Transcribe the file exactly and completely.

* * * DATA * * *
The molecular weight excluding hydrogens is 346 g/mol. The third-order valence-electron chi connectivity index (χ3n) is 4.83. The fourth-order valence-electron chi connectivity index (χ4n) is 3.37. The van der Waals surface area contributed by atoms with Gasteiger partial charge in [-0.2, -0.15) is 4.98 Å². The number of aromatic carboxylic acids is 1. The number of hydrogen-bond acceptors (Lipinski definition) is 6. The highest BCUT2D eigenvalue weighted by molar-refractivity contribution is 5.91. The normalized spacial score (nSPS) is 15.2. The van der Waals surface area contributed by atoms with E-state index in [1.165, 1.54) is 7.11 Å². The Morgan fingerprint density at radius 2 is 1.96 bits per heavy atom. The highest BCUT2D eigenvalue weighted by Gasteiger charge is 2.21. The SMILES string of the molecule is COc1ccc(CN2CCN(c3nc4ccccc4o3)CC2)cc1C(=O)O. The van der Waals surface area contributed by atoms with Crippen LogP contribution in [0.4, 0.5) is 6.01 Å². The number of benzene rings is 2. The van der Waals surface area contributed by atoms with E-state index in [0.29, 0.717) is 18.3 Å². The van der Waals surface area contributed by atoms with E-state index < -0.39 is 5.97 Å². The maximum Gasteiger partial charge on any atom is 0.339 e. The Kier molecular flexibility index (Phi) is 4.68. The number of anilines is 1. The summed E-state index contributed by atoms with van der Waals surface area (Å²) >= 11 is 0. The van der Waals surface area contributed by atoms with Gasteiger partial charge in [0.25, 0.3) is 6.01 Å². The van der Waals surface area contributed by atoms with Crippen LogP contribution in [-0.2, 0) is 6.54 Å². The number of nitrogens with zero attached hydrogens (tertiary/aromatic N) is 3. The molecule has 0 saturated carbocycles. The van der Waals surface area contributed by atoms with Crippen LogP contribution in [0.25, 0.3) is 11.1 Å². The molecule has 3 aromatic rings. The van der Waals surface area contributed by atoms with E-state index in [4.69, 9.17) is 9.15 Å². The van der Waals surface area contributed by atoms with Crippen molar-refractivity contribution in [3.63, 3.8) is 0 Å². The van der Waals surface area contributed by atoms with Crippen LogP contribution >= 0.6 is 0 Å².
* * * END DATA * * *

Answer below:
The molecular weight excluding hydrogens is 346 g/mol. The third-order valence-electron chi connectivity index (χ3n) is 4.83. The fourth-order valence-electron chi connectivity index (χ4n) is 3.37. The van der Waals surface area contributed by atoms with Gasteiger partial charge in [-0.2, -0.15) is 4.98 Å². The number of aromatic carboxylic acids is 1. The number of hydrogen-bond acceptors (Lipinski definition) is 6. The highest BCUT2D eigenvalue weighted by molar-refractivity contribution is 5.91. The normalized spacial score (nSPS) is 15.2. The van der Waals surface area contributed by atoms with E-state index in [1.165, 1.54) is 7.11 Å². The Morgan fingerprint density at radius 2 is 1.96 bits per heavy atom. The highest BCUT2D eigenvalue weighted by Gasteiger charge is 2.21. The SMILES string of the molecule is COc1ccc(CN2CCN(c3nc4ccccc4o3)CC2)cc1C(=O)O. The van der Waals surface area contributed by atoms with Crippen LogP contribution in [0.4, 0.5) is 6.01 Å². The number of benzene rings is 2. The van der Waals surface area contributed by atoms with E-state index in [0.29, 0.717) is 18.3 Å². The van der Waals surface area contributed by atoms with E-state index < -0.39 is 5.97 Å². The maximum Gasteiger partial charge on any atom is 0.339 e. The Kier molecular flexibility index (Phi) is 4.68. The number of anilines is 1. The summed E-state index contributed by atoms with van der Waals surface area (Å²) >= 11 is 0. The van der Waals surface area contributed by atoms with Gasteiger partial charge in [0.25, 0.3) is 6.01 Å². The van der Waals surface area contributed by atoms with Crippen LogP contribution in [-0.2, 0) is 6.54 Å². The number of nitrogens with zero attached hydrogens (tertiary/aromatic N) is 3. The molecule has 0 saturated carbocycles. The van der Waals surface area contributed by atoms with Crippen LogP contribution in [0.25, 0.3) is 11.1 Å². The molecule has 3 aromatic rings. The van der Waals surface area contributed by atoms with E-state index in [4.69, 9.17) is 9.15 Å². The van der Waals surface area contributed by atoms with Crippen molar-refractivity contribution in [3.63, 3.8) is 0 Å². The van der Waals surface area contributed by atoms with Crippen LogP contribution >= 0.6 is 0 Å².